FIGURATIVE LANGUAGE SIMILE A comparison of two things using like, as than, or resembles. She is as beautiful as a sunrise. METAPHOR A direct comparison of two unlike things

All the worlds a stage, and we are merely players. - William Shakespeare IMAGERY Language that appeals to the senses. Most images are visual, but they can also appeal to the senses of sound, touch, taste, or smell.

then with cracked hands that ached from labor in the weekday weather . . . from Those Winter Sundays PERSONIFICATION An animal given humanlike qualities or an object given life-like qualities.

from Ninki by Shirley Jackson Ninki was by this time irritated beyond belief by the general air of incompetence exhibited in the kitchen, and she went into the living room and got Shax, who is extraordinarily lazy and never catches his own chipmunks, but who is, at least, a cat, and preferable, Ninki saw

clearly, to a man with a gun. SYMBOLISM When a person, place, thing, or event that has meaning in itself also represents, or stands for, something else. = Innocence

= = America Peace ONOMATOPOEIA Words that imitate the sound they are

naming BUZZ OR sounds that imitate another sound Ex)buzz, hiss, bang, boom, meow, bark

The silken, sad, uncertain, rustling of each purple curtain . . . ALLITERATION Consonant sounds repeated at the beginnings of words If Peter Piper picked a peck of pickled peppers, how many pickled peppers did Peter Piper pick?

ASSONANCE Repeated VOWEL sounds in a line or lines of poetry. (Often creates near rhyme.) Lake Fate Base Fade (All share the long a sound.)

ASSONANCE cont. Examples of ASSONANCE: Slow the low gradual moan came in the snowing. John Masefield Shall ever medicine thee to that sweet sleep. - William Shakespeare CONSONANCE Similar to alliteration EXCEPT . . . The repeated consonant sounds can be

anywhere in the words silken, sad, uncertain, rustling . . Hyperbole An exaggeration that is so dramatic that no one would believe the statement is true. Tall tales are hyperboles.

Example: He was so hungry, he ate that whole cornfield for lunch, stalks and all. Example: Im so hungry I could eat a horse. Example: I sprained my ankle. Its hurts so much its killing me. Oxymoron a figure of speech containing an apparent contradiction.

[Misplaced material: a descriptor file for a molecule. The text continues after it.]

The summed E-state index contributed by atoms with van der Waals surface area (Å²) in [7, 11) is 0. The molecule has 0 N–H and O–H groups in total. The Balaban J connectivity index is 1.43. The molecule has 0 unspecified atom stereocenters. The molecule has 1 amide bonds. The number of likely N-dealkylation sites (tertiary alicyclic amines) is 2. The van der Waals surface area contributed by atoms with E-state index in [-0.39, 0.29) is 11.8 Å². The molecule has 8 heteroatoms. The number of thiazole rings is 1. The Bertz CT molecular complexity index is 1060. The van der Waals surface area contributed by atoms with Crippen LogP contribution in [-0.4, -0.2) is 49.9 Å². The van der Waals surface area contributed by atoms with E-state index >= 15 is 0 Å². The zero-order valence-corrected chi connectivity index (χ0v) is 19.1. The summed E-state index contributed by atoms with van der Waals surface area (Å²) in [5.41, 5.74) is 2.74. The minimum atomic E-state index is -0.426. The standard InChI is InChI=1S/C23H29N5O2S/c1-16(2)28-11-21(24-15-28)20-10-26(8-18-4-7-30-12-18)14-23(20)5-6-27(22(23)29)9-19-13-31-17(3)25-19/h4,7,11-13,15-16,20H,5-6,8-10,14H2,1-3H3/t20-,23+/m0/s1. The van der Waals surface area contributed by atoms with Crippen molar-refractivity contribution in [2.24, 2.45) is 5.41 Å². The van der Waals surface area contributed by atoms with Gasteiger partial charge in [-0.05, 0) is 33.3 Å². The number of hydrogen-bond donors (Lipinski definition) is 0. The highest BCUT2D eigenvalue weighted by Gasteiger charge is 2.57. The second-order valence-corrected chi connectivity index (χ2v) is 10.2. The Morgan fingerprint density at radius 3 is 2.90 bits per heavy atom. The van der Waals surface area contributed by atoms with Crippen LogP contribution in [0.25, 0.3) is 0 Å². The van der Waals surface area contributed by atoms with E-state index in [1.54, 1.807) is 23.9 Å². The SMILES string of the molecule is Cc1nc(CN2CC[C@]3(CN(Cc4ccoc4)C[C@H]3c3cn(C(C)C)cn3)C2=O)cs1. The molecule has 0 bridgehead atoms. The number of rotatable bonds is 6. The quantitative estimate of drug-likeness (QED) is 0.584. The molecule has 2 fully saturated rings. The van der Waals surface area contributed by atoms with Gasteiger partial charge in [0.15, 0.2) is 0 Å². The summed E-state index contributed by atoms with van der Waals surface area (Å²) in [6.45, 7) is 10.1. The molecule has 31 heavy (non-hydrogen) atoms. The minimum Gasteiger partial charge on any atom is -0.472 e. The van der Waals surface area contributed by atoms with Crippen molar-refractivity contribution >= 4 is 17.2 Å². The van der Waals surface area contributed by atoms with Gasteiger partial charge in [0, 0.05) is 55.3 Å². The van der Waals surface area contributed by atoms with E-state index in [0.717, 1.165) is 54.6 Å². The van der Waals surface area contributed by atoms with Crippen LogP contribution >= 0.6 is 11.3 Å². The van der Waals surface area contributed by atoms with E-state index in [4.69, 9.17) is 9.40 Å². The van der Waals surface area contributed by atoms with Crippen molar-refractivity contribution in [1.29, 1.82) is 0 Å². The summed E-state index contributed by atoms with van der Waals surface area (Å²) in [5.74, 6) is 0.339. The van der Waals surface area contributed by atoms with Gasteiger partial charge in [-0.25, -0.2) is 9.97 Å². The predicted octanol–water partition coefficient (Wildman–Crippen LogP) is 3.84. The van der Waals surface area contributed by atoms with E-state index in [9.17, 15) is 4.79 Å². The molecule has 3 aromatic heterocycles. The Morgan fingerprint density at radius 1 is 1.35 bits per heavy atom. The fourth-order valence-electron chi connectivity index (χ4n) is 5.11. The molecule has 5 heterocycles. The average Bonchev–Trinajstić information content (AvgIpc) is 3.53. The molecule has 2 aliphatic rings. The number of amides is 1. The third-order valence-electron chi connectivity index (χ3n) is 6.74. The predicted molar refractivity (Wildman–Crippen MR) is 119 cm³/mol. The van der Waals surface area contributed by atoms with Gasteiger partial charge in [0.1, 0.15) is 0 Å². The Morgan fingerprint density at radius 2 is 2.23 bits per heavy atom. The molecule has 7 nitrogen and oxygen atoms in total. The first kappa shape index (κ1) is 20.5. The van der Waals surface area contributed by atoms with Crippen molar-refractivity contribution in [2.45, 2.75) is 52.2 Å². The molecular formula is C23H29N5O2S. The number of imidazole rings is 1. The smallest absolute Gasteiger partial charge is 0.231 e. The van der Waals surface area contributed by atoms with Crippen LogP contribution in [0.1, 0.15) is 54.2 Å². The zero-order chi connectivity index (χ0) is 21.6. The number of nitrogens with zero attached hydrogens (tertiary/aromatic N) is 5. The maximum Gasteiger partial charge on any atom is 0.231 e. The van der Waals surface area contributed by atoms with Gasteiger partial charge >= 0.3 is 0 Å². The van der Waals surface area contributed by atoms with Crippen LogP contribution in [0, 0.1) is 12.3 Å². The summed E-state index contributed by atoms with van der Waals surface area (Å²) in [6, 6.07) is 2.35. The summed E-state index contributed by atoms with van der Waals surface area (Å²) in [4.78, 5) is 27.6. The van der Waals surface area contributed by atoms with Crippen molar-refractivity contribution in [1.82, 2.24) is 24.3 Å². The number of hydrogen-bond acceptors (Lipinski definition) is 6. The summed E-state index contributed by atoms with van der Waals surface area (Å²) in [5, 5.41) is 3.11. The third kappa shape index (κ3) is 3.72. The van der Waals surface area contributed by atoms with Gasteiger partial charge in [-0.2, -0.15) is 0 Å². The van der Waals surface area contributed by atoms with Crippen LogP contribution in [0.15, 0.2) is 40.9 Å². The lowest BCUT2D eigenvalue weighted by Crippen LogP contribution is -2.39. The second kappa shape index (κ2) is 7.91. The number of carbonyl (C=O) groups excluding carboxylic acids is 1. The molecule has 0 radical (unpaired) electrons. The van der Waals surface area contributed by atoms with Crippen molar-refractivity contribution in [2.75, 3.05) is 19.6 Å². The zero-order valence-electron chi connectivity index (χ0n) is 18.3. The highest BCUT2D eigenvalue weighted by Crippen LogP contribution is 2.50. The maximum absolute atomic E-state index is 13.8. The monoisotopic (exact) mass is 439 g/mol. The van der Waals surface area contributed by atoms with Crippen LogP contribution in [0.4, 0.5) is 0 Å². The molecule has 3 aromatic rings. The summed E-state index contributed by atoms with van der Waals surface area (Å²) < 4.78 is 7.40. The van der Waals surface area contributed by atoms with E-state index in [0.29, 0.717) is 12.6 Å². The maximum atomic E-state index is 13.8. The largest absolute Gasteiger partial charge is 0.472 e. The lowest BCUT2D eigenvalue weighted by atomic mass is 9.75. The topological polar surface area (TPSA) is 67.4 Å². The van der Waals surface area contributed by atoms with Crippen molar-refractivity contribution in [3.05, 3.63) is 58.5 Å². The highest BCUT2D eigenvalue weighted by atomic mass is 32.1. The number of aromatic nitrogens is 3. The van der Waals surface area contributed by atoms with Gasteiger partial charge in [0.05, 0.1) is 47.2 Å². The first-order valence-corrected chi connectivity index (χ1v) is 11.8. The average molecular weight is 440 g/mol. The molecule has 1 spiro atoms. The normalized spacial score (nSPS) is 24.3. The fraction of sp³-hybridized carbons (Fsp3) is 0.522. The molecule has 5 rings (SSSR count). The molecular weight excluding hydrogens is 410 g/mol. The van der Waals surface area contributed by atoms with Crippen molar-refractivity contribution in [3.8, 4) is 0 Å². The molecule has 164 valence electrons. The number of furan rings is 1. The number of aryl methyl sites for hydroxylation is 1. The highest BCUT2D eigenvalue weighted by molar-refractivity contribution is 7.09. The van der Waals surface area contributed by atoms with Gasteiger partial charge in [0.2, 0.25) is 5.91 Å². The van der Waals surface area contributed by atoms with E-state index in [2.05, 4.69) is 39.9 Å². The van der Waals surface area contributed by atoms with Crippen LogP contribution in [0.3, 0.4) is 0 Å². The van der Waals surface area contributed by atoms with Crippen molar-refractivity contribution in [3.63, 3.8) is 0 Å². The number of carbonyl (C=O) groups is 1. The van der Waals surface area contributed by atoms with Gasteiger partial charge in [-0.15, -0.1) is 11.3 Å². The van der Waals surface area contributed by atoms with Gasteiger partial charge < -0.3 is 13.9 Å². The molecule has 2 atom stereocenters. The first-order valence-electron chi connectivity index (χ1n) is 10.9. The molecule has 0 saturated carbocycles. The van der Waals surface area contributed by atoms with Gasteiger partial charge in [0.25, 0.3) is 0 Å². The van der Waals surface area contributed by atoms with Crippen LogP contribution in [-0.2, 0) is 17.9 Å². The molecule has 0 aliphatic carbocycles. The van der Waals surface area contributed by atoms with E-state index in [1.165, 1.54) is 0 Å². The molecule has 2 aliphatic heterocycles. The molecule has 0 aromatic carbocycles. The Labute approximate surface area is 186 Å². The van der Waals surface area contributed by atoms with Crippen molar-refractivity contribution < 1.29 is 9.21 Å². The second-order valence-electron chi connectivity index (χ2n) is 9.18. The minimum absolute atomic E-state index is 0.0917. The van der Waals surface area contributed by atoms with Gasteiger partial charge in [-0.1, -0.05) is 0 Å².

Example: Jumbo shrimp Example: silent scream Example: bitter sweet Example: deafening silence

Common oxymorons 'We won't say yes and we won't say no, but I'm giving you a definite maybe' 'You must try this new ice cream. It really is awfully good' 'Our next-door neighbor's dog is pretty ugly

Allusion Allusion comes from the verb allude which means to refer to An allusion is a reference to something famous. A tunnel walled and overlaid

With dazzling crystal: we had read Of rare Aladdins wondrous cave, And to our own his name we gave. From Snowbound John Greenleaf Whittier Allusions continued a reference within a work to something

famous outside it, such as a well-known person, place, event, story, or work of art, literature, music, pop culture. Type of metaphor Purpose-Lets reader/viewer understand new information, characters, plot, setting, etc. by connecting it to something already known. Allusion Example Sally had a smile that

rivaled that of the Mona Lisa. Since everyone is familiar with the painting, they can imagine what Sallys smile looks like. The makers of the Scream movie ALLUDED TO Munchs

work of art The Scream in order to instill fear. Paradox a statement or situation containing apparently contradictory or incompatible elements but upon closer inspection might be true. Example :"All animals are equal, but some animals are more equal than others." Animal Farm by George Orwell

Paradox examples "I must be cruel to be kind." - Hamlet by William Shakespeare "The silence of midnight, to speak truly, though apparently a paradox, rung in my ears ." - The Last Man by Mary Shelley

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